Je suis
Citoyen / Grand public
Étudiant / Futur étudiant
Partenaire public
Enseignant / Elève

Fluid dynamics and orbital constraints on Mars’ thermal and rheological evolution.


Campus Paris-Rive-Gauche


Séminaires Planétologie et Sciences Spatiales

522, bât. Lamarck

Henri Samuel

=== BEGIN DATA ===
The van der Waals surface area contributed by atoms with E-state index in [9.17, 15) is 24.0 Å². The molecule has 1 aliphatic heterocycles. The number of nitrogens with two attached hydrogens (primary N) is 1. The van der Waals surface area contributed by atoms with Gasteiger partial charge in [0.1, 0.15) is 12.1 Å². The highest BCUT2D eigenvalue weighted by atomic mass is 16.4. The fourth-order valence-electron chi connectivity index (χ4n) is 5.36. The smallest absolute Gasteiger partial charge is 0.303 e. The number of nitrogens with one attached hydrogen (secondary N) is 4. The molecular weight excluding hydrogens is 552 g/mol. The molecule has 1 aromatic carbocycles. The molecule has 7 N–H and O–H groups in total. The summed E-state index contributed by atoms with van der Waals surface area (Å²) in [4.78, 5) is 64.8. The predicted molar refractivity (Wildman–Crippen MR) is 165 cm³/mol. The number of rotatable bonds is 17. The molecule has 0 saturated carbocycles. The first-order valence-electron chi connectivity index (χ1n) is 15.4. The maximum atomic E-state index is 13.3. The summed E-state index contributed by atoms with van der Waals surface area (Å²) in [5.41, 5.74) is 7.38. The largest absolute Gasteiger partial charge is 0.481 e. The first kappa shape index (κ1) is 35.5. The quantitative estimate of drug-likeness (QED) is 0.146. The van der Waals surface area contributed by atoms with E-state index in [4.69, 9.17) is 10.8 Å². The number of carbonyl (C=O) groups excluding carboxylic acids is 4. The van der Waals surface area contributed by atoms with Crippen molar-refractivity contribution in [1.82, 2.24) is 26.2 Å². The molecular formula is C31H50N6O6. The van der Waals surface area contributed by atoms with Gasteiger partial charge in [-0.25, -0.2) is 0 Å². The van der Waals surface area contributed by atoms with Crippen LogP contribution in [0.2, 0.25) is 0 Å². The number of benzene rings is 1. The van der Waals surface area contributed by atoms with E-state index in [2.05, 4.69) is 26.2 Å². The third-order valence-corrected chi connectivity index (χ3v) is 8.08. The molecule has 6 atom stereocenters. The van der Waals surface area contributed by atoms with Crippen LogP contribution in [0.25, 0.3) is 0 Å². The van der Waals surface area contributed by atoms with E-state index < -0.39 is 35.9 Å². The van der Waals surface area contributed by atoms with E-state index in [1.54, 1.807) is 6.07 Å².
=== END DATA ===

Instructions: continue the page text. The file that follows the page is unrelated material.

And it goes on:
While the present-day surface of Mars is relatively well documented and characterized, the details of its internal structure and its evolution remain, in comparison, poorly known. The interpretation of space mission data by means of geophysical and geodynamic considerations allows the thermal evolution of Mars silicate and metallic envelopes to be constrained. However, the limited amount of available data, and the interplay between several physical quantities (e.g., temperature, composition, and rheology) require strong assumptions to be made about the values of several key parameters in order to infer the Martian thermal history. The InSight mission is expected to significantly improve our knowledge of the interior of Mars, in particular via seismic recordings and heat flux measurements. The mission will also attempt to refine previous estimates of Mars’ Love number, which influences the orbital evolution of its satellites, Phobos and Deimos. The main difference between these two objects is that the first one is spiraling towards the planet, while the second, located beyond the synchronous orbit, is progressively moving away from it. These orbital changes are also governed by Mars' tidal dissipation. Similar to the thermally activated process of seismic wave attenuation in planetary bodies, tidal dissipation is related to the thermal state of the planets. During the first part of my presentation I will show how one can further constrain the thermal and rheological histories of Mars by exploiting the link between tidal attenuation and thermal state. In a second part, I will present simple fluid dynamics numerical experiments designed to characterize the relationships between the rheology of Mars’ mantle, and the thickness of its crust. Such constraints provide additional and alternative ways to decipher the dynamic history of Mars, and would improve the interpretation of upcoming data.